The U.S. Air Force’s on-again, off-again saga with the grounding of its F-22 Raptor superfighter fleet took a new twist on October 21 when Raptors at one base were grounded – again.
Raptors of the 1st Fighter Wing at Langley Air Force Base, Va., are idle again after a pilot experienced oxygen loss in mid-flight. “Part of our protocol is to allow units to pause operations whenever they need to analyze information collected from flight operations to ensure safety,” the Air Force said in a statement issued at the Pentagon. “That is what is happening at Langley at the moment, and we support that decision.”
Raptors had returned to flight in September after a four-month grounding while a scientific advisory board conducted a study of the F-22 and other aircraft using Onboard Oxygen Generation Systems (OBOGS). Problems with the oxygen system of the costly, diamond-winged superfighter were initially thought to be responsible for a fatal crash and possibly the cause of toxins found in the blood of some of the Air Force’s 400 Raptor pilots – all of whom lost their cockpit currency during of the grounding and had to be re-qualified. Twelve separate reports of pilots experiencing symptoms of hypoxia had also been a factor in the grounding of the Raptors.
Despite concerns that pilots were passing out due to a lack of oxygen, Air Force officials authorized the planes to resume flying, but said that they had not identified the problem vexing the F-22 fleet. This prompted Mark Thompson of Time magazine to write that it was “amazing” that “the problem was serious enough to ground the planes but apparently not serious enough to fix.”
The new decision to ground the fighters at one base only came after Raptor squadrons installed an extra air filter on the aircraft. The function of the air filter is not clear and the Langley grounding suggests it hasn’t solved the problem.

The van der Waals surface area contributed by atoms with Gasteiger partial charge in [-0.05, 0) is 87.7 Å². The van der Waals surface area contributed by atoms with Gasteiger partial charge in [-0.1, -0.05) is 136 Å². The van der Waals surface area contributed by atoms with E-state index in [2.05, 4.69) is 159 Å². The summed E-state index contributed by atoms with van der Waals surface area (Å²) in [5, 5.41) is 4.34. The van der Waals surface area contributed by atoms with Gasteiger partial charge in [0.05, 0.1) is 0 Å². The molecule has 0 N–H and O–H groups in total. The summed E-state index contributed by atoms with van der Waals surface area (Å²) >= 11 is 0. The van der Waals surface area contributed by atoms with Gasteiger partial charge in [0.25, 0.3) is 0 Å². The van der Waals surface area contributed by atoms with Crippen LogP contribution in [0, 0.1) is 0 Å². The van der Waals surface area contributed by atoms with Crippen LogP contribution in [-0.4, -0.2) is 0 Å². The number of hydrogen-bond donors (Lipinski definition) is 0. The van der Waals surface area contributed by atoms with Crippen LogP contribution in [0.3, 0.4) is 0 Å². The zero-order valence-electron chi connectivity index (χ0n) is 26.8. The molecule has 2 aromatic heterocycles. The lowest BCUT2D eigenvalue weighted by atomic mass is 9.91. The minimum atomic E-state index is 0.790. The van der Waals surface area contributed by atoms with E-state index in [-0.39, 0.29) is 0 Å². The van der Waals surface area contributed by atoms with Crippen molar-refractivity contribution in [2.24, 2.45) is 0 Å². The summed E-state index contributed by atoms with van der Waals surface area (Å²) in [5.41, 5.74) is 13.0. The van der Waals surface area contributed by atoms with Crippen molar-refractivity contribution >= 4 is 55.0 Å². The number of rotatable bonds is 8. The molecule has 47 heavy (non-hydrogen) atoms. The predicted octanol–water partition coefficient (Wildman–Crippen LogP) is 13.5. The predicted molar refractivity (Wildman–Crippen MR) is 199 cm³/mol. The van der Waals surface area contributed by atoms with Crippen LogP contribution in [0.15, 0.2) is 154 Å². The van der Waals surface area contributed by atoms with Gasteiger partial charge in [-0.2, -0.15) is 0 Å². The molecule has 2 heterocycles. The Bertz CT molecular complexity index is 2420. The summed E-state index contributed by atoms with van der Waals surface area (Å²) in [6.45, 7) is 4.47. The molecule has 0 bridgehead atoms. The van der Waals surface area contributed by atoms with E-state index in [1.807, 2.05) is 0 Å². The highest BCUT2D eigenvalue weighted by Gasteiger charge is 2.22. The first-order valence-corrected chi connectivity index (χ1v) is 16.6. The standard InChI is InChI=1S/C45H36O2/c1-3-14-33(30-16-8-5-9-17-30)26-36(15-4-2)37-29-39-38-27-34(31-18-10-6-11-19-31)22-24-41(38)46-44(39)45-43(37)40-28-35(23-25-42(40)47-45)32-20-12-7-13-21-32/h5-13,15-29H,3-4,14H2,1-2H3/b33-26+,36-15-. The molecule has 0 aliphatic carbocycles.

Between May and October, the Air Force’s 158 Raptors (out of a planned purchase of 187) were parked indoors draped in protective materials. But after ordering the fleet-wide stand-down, officials decided that OBOGS was not a factor in the Nov. 16, 2010 crash that killed F-22 pilot Capt. Jeffrey “Bong” Haney, 31. Haney belonged to the 525th Fighter Squadron “Bulldogs” at Joint Base Elmendorf-Richardson, Alaska. Haney’s aircraft went down 100 miles northeast of Anchorage. Now, they’ve concluded, Haney died in aircraft 06-4125 because of a malfunction with the aircraft engines’ bleed air system that caused several other systems aboard the Raptor to shut down abruptly.
Still, OBOGS has also been linked to problems aboard Navy and Marine F/A-18C/D Hornets, which use a system developed by Cobham. The F-22 employs a Honeywell system. An OBOGS uses engine bleed air, separating out nitrogen and other components through a molecular sieve and providing a continuous supply of nearly pure breathing oxygen. A solid-state oxygen monitor ensures that the oxygen concentration meets requirements.
After the Haney crash, medical tests found toxins in the bloodstreams of Raptor pilots at several bases.
When the F-35 Lightning II Joint Strike Fighter was grounded briefly and temporarily in August after an electrical failure, the Pentagon was taking hits from critics who questioned the cost and capabilities of the latest generation of jet fighters. Some ask why the F-22 has never been in combat. Advocates respond that the F-22 and F-35 are needed for “peer” warfare against a modern nation-state with high-tech weaponry. They never fully explained why F-22s were returned to the air when the cause for grounding them remained undiscovered and haven’t provided a full explanation of the latest grounding, either.
Update: F-22 Raptors of the 1st Fighter Wing resumed flight operations on Oct. 25, 2011. The 3rd Wing, at Joint Base Elmendorf-Richardson in Alaska, returned its Raptors to flight status on Monday, Oct. 24. F-22s based at Tyndall AFB, Fla., Nellis AFB, Nev., Holloman AFB, N.M., and at Joint Base Pearl Harbor-Hickam, Hawaii, flew as normal throughout the grounding of 1st and 3rd Wing aircraft.